Wednesday, July 20, 2022

Three's the Charm, by Catriona

Craft: Okay, we write about crime, but if you had to dip a toe into another genre, which would you add to the mix, and why?

Hmmmmm. Well, it wouldn't be poetry. I love poetry - read it, learn it, recite it (when alone - don't worry), buy slim volumes by my favourite poets. But it doesn't come out of me. I am prosaic to the marrow. Recommendation: Kathleen Jamie, whose poem about Ospreys arriving in Scotland, or rather in Scottish weather, begins "You’ll be wondering why you bothered: beating up from Senegal" and brings me to tears every time I look at it.

But wait. Is poetry a genre? Google says crime, romance, science fiction, fantasy, westerns and horror. Okay. It wouldn't be romance. I'm getting better at reading romance - after neglecting the genre for many years - but it always feels like a ride on a waltzer (tilt-a-whirl?) because I don't quite get the structure. And, since I'm such a pantser, I don't think I ever would. Recommendation: Alyssa Cole (with her other hat on) / Jenny Colgan.

Nor would I attempt science fiction or fantasy. I know I'd end up bombastic and embarrassing if I didn't have bus lanes, doughnuts, and wet washing to keep my stories grounded in the oh-so glamorous real world. Recommendation: NK Jemisin (if you liked Lovecraft).

Westerns . . . I don't think I could write an authentic western. And this is definitely the genre I need to work on reading too. I don't think I've ever read a single one, unless Little House on the Prairie counts.

I've been accused of writing horror even though I don't think any of my books qualify. And I've been congratulated in an email on the success of The Last House on Needless Street, by Catriona Ward. (I wish! And I recommend!)

That's all the actual genres, according to Prof. Google. But what about the other kinds of book?

Like YA, MG, chapter books and early readers. Nah, you have to know far too much about how to pitch the language to an age group. I'd have to study. I mean, okay, the studying would be reading books but I don't feel at all confident that I'd ever crack the code. Recommendation: Angie Thomas, Frances Hodgson Burnett, Roald Dahl, and the spectacular . . . Baby Monkey, Private Eye. (He's a baby. he's a monkey. He has a job. He's . . . )

Literary fiction? Or women's fiction? (Literary fiction written by the likes of me - Grrrrrrr.) I've tried to write a book that wasn't in any particular genre. Someone dies at the end of chapter two and we found out whodunnit on the last page. So that was a bit of a failure. Recommendation: Anne Tyler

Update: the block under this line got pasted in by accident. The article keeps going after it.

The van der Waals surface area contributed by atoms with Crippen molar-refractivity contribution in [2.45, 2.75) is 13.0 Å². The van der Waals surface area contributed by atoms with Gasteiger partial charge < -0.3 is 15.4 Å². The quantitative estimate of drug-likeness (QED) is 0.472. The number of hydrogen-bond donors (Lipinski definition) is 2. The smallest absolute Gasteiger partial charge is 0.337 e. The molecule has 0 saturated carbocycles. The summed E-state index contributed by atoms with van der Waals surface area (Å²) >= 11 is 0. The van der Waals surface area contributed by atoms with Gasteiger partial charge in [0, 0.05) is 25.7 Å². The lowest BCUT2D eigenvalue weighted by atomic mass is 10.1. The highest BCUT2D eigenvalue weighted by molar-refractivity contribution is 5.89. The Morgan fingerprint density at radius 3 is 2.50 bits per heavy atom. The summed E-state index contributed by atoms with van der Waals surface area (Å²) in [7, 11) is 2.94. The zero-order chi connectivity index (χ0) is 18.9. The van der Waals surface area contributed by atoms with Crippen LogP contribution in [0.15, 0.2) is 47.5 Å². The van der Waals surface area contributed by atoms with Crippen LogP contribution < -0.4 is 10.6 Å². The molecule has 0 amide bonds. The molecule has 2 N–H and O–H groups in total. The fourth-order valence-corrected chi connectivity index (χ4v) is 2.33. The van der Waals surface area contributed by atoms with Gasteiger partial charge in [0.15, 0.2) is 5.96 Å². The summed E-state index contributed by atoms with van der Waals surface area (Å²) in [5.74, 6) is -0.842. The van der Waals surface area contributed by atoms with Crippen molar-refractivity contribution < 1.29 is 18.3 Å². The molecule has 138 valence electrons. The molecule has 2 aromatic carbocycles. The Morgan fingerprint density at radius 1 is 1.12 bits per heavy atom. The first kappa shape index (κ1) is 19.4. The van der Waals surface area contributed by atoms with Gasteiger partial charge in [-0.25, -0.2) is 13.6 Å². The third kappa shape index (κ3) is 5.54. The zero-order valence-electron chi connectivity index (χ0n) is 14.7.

Then there's non-fiction. Ooft. One of the best things about giving up academia was giving up facts. I suppose I could write a memoir, but it's all in the novels anyway. Biographies of other people? Who? I don't know anyone. Travelogue? I never go anywhere. Self-help manual? Bwah-hahahahahahahahahahaha. I could maybe write a cookery book, but the world doesn't need another cookery book. Recommendation: UK national treasure, Clare Balding's, My Animals and Other Family.

But thinking about books full of beautiful artwork I wouldn't have to produce, I have written the text for three picture books - The Plucky Buckets, Call Me Annie, and That Ginger Cat - but none of them was published. It's a tough corner of the industry, or at least I'm telling myself it is . . .

Aha! That reminds me. I've also written two sitcom pilots. One of them went into development and never came out again. So I sent the second one in after it, and now they're both lost forever. Nevertheless, if I had to write something that wasn't a crime novel I'd honour the rule of three and make it a hat trick, with a third failed pilot for a sitcom. Recommendation: Detectorists, Derry Girls, Black Books


Note: I'm still in Scotland and most of my books are in California, hence the Amazon jacket pics.


Susan C Shea said...

That line of poetry knocked me out. Will have to find her work. Meanwhile, as a survivor of the academic world myself, "One of the best things about giving up academia was giving up facts" is so definitely and so thrillingly true! I only met your parents once, but say hello to them for me anyway!

Susan C Shea said...
This comment has been removed by the author.
Catriona McPherson said...

Oh, she's wonderful, Susan! And I will do. Cx

Dietrich Kalteis said...

There seems to be wiggle room inside the crime/mystery genre to sneak in a little bit of another genre without leaving it completely.

And thanks for the recommends. I liked Derry Girls, and I'm going to check out Detectorists and Black Books.

Catriona McPherson said...

Dietrich, I am so envious of you having those treats in store.